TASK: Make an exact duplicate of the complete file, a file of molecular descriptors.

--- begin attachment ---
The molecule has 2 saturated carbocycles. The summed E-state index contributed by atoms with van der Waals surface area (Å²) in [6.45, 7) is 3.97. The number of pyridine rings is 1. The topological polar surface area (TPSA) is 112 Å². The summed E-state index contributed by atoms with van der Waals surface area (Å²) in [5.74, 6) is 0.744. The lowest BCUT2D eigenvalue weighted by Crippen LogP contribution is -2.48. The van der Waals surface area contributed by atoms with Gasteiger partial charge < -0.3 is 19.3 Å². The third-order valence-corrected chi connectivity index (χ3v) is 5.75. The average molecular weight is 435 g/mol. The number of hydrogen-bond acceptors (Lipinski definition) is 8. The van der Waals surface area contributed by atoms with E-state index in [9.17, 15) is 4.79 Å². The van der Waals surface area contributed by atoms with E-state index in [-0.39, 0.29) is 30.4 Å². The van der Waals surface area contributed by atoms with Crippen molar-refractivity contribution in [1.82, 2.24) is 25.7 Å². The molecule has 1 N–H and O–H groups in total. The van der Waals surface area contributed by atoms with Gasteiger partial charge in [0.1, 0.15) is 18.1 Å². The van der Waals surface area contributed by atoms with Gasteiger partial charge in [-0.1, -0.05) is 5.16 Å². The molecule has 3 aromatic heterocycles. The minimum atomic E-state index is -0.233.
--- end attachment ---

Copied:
The molecule has 2 saturated carbocycles. The summed E-state index contributed by atoms with van der Waals surface area (Å²) in [6.45, 7) is 3.97. The number of pyridine rings is 1. The topological polar surface area (TPSA) is 112 Å². The summed E-state index contributed by atoms with van der Waals surface area (Å²) in [5.74, 6) is 0.744. The lowest BCUT2D eigenvalue weighted by Crippen LogP contribution is -2.48. The van der Waals surface area contributed by atoms with Gasteiger partial charge < -0.3 is 19.3 Å². The third-order valence-corrected chi connectivity index (χ3v) is 5.75. The average molecular weight is 435 g/mol. The number of hydrogen-bond acceptors (Lipinski definition) is 8. The van der Waals surface area contributed by atoms with E-state index in [9.17, 15) is 4.79 Å². The van der Waals surface area contributed by atoms with E-state index in [-0.39, 0.29) is 30.4 Å². The van der Waals surface area contributed by atoms with Crippen molar-refractivity contribution in [1.82, 2.24) is 25.7 Å². The molecule has 1 N–H and O–H groups in total. The van der Waals surface area contributed by atoms with Gasteiger partial charge in [0.1, 0.15) is 18.1 Å². The van der Waals surface area contributed by atoms with Gasteiger partial charge in [-0.1, -0.05) is 5.16 Å². The molecule has 3 aromatic heterocycles. The minimum atomic E-state index is -0.233.